The ordinance proposed by petitioners, he said, had passed muster with numerous experts.

“I’ve met with a lot of environmental lawyers,” he said, “...this ordinance has all the protections in it — it’s fair.”

The heart of the ordinance going to a town meeting at the request of 664 petition signers are the prohibitions on the use or reuse of wastes from natural gas or oil extraction on property in town, disposal of it in wastewater treatment or solid waste processing facilities, as well as bans on activities including the sale, acquisition, transfer and handling of wastes from “all geologic or geophysical activities related to the exploration for or extraction of oil, including, but not limited, to, core and rotary drilling and hydraulic fracturing.”

The same language is repeated in regard to gas extraction.

The proposed ordinance carries fines of up to $250, and requirements to remediate damage and reimburse the town for costs related to violations.

Chemicals, carcinogens

A four-page handout Garguilo made available at the hearing described the situation with fracking waste the ordinance seeks to address.

“The waste generally contains toxins, high levels of radiation, and carcinogens,” the handout says. “Chemicals and naturally occurring toxins in fracking and other extraction wastes are known to cause multiple cancers, organ damage, and neurological and developmental problems, birth defects and other serious health problems. [Extensive scientific data is available:]”

The handout also says:

“The waste problem has grown exponentially in nearby Pennsylvania and New York. Other towns have made the mistake of accepting cheap road treatments and fill, and are suffering irreparable damage to their roadways, land, water and health.

“Million of tons of fracking wastes are generated each year in Pa. and N.Y. It is extremely expensive to store safely, and fewer and fewer states are permitting storage and treatment options. Spreading this waste into products such as road deicers and construction fill is increasingly becoming a problem nationwide.”

Wording changes

Although the selectmen worked on a different version of an anti-fracking ordinance, First Selectman Rudy Marconi said that they were obligated to bring the specific ordinance sought by the petitioners to the town meeting.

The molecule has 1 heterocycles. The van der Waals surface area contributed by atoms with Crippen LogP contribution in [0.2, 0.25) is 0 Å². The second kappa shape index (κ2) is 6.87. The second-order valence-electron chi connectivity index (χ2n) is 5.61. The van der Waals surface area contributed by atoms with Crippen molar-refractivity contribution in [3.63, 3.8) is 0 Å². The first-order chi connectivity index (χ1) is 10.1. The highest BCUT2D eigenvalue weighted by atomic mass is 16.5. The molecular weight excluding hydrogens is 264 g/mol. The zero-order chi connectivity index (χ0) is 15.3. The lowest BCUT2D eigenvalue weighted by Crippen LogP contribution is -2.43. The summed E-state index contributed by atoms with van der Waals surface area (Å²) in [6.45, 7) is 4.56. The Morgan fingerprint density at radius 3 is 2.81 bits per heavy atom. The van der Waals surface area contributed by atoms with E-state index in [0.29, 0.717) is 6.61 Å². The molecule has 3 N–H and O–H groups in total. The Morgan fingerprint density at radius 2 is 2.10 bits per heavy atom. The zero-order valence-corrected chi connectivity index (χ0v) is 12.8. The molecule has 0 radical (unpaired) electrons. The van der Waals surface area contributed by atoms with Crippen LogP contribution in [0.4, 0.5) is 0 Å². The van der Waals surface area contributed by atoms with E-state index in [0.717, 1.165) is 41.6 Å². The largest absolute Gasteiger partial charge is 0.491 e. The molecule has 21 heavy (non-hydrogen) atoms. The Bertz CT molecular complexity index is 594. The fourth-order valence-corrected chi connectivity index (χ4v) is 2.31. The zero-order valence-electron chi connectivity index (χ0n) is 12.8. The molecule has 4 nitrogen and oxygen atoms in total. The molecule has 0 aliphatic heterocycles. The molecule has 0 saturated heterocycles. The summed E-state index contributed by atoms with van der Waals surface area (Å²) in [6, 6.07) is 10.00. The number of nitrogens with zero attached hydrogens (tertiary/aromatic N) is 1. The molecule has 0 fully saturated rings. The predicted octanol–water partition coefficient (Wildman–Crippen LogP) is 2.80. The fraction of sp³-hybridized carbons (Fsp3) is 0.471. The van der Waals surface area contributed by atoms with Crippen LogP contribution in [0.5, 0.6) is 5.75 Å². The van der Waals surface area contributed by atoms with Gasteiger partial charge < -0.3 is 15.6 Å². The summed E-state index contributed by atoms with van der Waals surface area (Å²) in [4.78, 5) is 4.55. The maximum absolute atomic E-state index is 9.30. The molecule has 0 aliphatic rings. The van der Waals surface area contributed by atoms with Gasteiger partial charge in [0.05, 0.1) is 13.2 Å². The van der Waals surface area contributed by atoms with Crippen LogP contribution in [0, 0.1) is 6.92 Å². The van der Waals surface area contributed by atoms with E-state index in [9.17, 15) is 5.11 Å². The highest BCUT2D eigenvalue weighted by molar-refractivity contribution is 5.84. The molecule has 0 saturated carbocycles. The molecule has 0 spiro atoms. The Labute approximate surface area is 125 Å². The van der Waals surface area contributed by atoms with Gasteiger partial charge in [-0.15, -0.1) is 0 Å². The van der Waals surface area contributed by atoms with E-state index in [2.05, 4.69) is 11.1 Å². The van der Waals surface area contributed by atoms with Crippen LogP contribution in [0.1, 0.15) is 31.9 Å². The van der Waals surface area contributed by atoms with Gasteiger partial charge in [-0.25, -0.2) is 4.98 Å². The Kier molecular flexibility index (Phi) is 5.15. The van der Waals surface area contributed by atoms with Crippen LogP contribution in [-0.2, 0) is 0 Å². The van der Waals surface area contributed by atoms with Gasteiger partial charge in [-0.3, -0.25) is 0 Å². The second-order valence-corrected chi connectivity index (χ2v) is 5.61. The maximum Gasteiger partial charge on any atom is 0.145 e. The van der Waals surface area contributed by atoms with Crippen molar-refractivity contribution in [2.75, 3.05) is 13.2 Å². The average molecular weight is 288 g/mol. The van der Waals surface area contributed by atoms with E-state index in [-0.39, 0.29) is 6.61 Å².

“We cannot alter the wording,” Marconi said.

Asked if voters at the town meeting could seek to amend the wording, Marconi said the past practice was to allow votes on amendment proposals “if it’s a minor, grammatical change” but not if the meaning is altered.

“To change the intent substantially would be wrong and illegal,” Marconi said.

The selectmen had worked on a different anti-fracking ordinance due to concerns with some aspects of the proposal backed by the petitioners — including a requirement that contractors doing work for or providing products to the town give “certification” that no fracking byproducts are being used.

“The certification is language we were told is very hard to obtain,” Selectwoman Maureen Kozlark said.

Marconi said they were concerned requiring the certification language would make work or certain products hard to obtain.

“Asphalt is a by-product of the oil extraction process,” he said.

“We were very close,” Selectman Steve Zemo said of the board’s effort to come up with alternative wording. “Rudy was very diligent about getting the right language for us.”

The selectmen said they shared the petitioners’ goal of having a local ban on fracking by-products, and not relying on state regulations. But the selectmen appeared to retain some concerns about specifics of the petitioners’ proposed ordinance.